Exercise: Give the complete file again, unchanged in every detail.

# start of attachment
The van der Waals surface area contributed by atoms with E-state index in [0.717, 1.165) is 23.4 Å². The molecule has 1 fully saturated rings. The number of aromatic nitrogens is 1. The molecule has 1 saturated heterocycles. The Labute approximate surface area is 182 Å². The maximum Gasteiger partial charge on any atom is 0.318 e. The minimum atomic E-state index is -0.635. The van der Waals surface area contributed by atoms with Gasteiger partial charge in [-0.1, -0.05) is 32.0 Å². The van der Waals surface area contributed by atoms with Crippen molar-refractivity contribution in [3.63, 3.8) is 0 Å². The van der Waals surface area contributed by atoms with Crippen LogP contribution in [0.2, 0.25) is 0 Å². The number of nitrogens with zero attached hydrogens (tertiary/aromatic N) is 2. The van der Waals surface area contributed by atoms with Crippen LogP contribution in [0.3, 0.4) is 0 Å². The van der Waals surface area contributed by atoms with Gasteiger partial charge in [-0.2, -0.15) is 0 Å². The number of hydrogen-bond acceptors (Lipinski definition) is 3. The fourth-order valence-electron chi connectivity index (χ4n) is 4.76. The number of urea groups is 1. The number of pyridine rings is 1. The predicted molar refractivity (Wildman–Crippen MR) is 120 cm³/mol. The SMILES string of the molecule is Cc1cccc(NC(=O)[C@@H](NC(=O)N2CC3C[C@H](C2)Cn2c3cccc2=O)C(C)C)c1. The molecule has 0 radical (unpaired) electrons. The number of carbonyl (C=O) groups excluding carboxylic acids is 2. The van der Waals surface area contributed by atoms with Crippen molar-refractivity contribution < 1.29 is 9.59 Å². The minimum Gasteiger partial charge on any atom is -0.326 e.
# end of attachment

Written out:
The van der Waals surface area contributed by atoms with E-state index in [0.717, 1.165) is 23.4 Å². The molecule has 1 fully saturated rings. The number of aromatic nitrogens is 1. The molecule has 1 saturated heterocycles. The Labute approximate surface area is 182 Å². The maximum Gasteiger partial charge on any atom is 0.318 e. The minimum atomic E-state index is -0.635. The van der Waals surface area contributed by atoms with Gasteiger partial charge in [-0.1, -0.05) is 32.0 Å². The van der Waals surface area contributed by atoms with Crippen molar-refractivity contribution in [3.63, 3.8) is 0 Å². The van der Waals surface area contributed by atoms with Crippen LogP contribution in [0.2, 0.25) is 0 Å². The number of nitrogens with zero attached hydrogens (tertiary/aromatic N) is 2. The van der Waals surface area contributed by atoms with Crippen LogP contribution in [0.3, 0.4) is 0 Å². The van der Waals surface area contributed by atoms with Gasteiger partial charge in [-0.2, -0.15) is 0 Å². The number of hydrogen-bond acceptors (Lipinski definition) is 3. The fourth-order valence-electron chi connectivity index (χ4n) is 4.76. The number of urea groups is 1. The number of pyridine rings is 1. The predicted molar refractivity (Wildman–Crippen MR) is 120 cm³/mol. The SMILES string of the molecule is Cc1cccc(NC(=O)[C@@H](NC(=O)N2CC3C[C@H](C2)Cn2c3cccc2=O)C(C)C)c1. The molecule has 0 radical (unpaired) electrons. The number of carbonyl (C=O) groups excluding carboxylic acids is 2. The van der Waals surface area contributed by atoms with Crippen molar-refractivity contribution < 1.29 is 9.59 Å². The minimum Gasteiger partial charge on any atom is -0.326 e.